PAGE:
Following 9/11 the Festival’s name was changed to “UK with NY”, and, regretfully, ASF’s event was no longer appropriate in the immediate post 9/11 environment. We needed an alternative and quickly. Three telephone calls secured the commitment of The Regimental Band of the Coldstream Guards and The Pipes and Drums of the 1st Battalion Scots Guards to be in NY City for a four day tour of “Unity, Solace and Hope” as well as the financing to make the visit possible. At the eleventh hour, a fourth call was required to avert a visa crisis. That call secured a NATO directive for the Bands to be in the U.S. thereby obviating the need for visas.

    Moral of the story – if those involved want badly enough to achieve a desired result they will, despite obstacles.

    In the Second instance, ASF was a participant in “The Gathering”, a key component of Scotland’s Year of the Homecoming. (In the interest of full disclosure, The Gathering’s organizer, Lord Sempill, is a recent addition to ASF’s Board).

    By any measure, other than financial for the event’s organizer, the event was a rousing success. Even the reporting of Scotland’s rather jaded journalists recognized this fact. Its financial contribution to both the Country and the City of Edinburgh were fulsomely and officially recognized.

    The event, though, lost money and vendors were hurt. As a consequence, the organizer was pilloried in the Press and elsewhere in the aftermath and continues to be so even as recently as this month as preparations were announced for the next Gathering in 2014. Why? What constructive purpose did and does such reporting serve? Is Lord Sempill’s entrepreneurial spirit and can do attitude either not recognized or appreciated or does some other unstated editorial or other purpose exist? Sadly, I had personal experience of such an unwarranted attack in my capacity as President of ASF. I had to resort to legal action to force a retraction and to recoup my expenses!

    Excuses were made why the official bodies, who do not deny the benefits received, declined to help. Little attention, sadly, has been given to the important facts of the case. It was a massive undertaking – the first of its kind. Clans from around the world returned to their ancestral home and united under their Clan banners and, together with their respective Chiefs, marched from Holyrood Palace to The Castle. – a magnificent and stirring spectacle!

    The Gathering was the kind of spectacular event that the planners had reasonably expected the private sector to rally around and sponsor.

    Regrettably, the unforeseen and ill timed unfolding of a global economic crisis coupled with the risk adverse nature of the Scottish psyche impacted the ability/willingness of those solicited to support the event and immediately caused it severe economic difficulties from which the event was never able to recover.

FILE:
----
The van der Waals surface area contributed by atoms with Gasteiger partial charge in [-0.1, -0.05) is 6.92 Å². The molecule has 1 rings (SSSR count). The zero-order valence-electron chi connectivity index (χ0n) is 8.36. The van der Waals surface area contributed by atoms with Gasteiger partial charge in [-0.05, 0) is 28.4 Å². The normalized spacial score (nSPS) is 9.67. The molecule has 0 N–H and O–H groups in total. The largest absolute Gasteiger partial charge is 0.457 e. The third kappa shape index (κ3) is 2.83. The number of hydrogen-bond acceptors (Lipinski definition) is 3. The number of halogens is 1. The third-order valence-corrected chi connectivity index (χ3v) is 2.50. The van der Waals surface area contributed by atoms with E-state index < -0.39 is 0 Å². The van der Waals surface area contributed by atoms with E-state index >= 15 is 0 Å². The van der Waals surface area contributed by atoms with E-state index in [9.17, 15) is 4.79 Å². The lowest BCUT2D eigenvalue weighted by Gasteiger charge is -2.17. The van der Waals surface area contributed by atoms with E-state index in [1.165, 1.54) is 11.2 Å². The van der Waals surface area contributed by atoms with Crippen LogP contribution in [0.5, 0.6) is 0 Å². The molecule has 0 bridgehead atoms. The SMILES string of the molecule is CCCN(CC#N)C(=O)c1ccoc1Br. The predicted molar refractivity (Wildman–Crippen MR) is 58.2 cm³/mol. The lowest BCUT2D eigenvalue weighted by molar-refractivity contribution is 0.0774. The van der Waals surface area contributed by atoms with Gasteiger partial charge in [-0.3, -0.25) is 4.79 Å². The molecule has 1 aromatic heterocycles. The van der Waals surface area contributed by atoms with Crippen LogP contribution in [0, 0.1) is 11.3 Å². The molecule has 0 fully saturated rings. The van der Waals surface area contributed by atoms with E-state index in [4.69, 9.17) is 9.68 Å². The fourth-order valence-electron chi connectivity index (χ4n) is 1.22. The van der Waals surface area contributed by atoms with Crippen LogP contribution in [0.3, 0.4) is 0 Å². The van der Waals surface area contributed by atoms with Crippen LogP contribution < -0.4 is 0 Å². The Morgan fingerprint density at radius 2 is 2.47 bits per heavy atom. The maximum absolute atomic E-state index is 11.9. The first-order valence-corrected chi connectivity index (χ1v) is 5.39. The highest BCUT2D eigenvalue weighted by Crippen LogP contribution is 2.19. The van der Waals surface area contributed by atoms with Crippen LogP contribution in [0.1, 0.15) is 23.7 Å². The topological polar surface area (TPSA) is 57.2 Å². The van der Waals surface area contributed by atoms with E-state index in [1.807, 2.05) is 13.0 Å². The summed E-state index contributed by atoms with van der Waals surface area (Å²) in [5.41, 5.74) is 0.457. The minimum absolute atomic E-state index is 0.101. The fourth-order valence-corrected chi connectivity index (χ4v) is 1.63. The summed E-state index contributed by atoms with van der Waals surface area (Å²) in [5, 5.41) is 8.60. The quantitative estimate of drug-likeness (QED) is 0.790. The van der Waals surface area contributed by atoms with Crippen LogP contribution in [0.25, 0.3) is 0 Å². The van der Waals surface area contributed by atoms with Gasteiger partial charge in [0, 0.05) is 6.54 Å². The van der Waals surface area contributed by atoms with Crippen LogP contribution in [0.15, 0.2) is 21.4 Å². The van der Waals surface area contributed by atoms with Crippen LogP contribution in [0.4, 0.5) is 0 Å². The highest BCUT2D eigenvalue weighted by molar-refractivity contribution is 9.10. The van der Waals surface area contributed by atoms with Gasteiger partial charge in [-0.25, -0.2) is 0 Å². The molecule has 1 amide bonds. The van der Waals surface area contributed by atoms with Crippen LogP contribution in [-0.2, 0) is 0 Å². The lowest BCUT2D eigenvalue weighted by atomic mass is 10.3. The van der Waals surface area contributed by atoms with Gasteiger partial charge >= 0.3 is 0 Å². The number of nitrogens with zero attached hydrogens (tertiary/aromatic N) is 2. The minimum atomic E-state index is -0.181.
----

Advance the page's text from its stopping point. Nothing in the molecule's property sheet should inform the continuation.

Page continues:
However, by every other measure, the Gathering was a resounding success. Not only is the Gathering to be repeated in 2014 in Scotland but the idea has been adopted by Ireland for 2013. Had this effort been supported, even after the fact, it might have led to a role for Scotland to provide expertise to other countries, in addition to Ireland, as they saw, or could be persuaded to see, the value of cultivating their own Diaspora.

    The actual result reflects a worrisome pettiness and divisiveness to those of us, who, like myself, had found the experience so uplifting and transforming in many important and lasting ways.

    Moral of the story: success has many fathers, failure is an orphan.

    The lesson to be learned from it: a positive experience for Scotland and its Diaspora has been diminished and tainted by internal bickering and finger pointing and the reputation of both Scotland and of a good Scot and friend to the Diaspora has and continues to be damaged to the detriment of both. In business, I have learned the truism that you can profit more from a failure or mistake by responding openly, quickly and positively to a problem than by looking around for exculpatory excuses.

    I leave you with the thought: which outcome will Independence, if achieved, provoke?

  2. Thanks Lizzie, 1938 Observer thanked for this post.
    Like Lizzie liked this post.
  3. #2

    Join Date
    Jun 2010
    Chatham, Ontario, Canada
    Post Thanks / Like
    Blog Entries

    Re: Economic implications of an independent Scotland

    The above article is of course from a Diaspora point of view and as it happens there was another article from A Broad Scot magazine which is also interesting as it discusses networking with the Diaspora...